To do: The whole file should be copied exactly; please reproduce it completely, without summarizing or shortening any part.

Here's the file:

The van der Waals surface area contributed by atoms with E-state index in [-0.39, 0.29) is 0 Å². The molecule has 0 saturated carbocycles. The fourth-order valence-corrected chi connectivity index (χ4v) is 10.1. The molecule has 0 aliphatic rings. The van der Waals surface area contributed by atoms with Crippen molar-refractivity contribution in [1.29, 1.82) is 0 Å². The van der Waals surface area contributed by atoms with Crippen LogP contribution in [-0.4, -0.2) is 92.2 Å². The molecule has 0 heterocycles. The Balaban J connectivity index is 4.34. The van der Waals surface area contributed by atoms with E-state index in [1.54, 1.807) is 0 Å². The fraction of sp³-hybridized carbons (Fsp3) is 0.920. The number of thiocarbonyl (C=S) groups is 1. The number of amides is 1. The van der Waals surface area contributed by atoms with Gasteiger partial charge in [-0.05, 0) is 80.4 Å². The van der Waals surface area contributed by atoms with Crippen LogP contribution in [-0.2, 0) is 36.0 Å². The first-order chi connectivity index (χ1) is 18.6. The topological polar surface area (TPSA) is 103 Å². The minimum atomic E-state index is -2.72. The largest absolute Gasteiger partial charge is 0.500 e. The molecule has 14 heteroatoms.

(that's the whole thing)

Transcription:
The van der Waals surface area contributed by atoms with E-state index in [-0.39, 0.29) is 0 Å². The molecule has 0 saturated carbocycles. The fourth-order valence-corrected chi connectivity index (χ4v) is 10.1. The molecule has 0 aliphatic rings. The van der Waals surface area contributed by atoms with Crippen molar-refractivity contribution in [1.29, 1.82) is 0 Å². The van der Waals surface area contributed by atoms with Crippen LogP contribution in [-0.4, -0.2) is 92.2 Å². The molecule has 0 heterocycles. The Balaban J connectivity index is 4.34. The van der Waals surface area contributed by atoms with E-state index in [1.54, 1.807) is 0 Å². The fraction of sp³-hybridized carbons (Fsp3) is 0.920. The number of thiocarbonyl (C=S) groups is 1. The number of amides is 1. The van der Waals surface area contributed by atoms with Gasteiger partial charge in [-0.05, 0) is 80.4 Å². The van der Waals surface area contributed by atoms with Crippen LogP contribution in [-0.2, 0) is 36.0 Å². The first-order chi connectivity index (χ1) is 18.6. The topological polar surface area (TPSA) is 103 Å². The minimum atomic E-state index is -2.72. The largest absolute Gasteiger partial charge is 0.500 e. The molecule has 14 heteroatoms.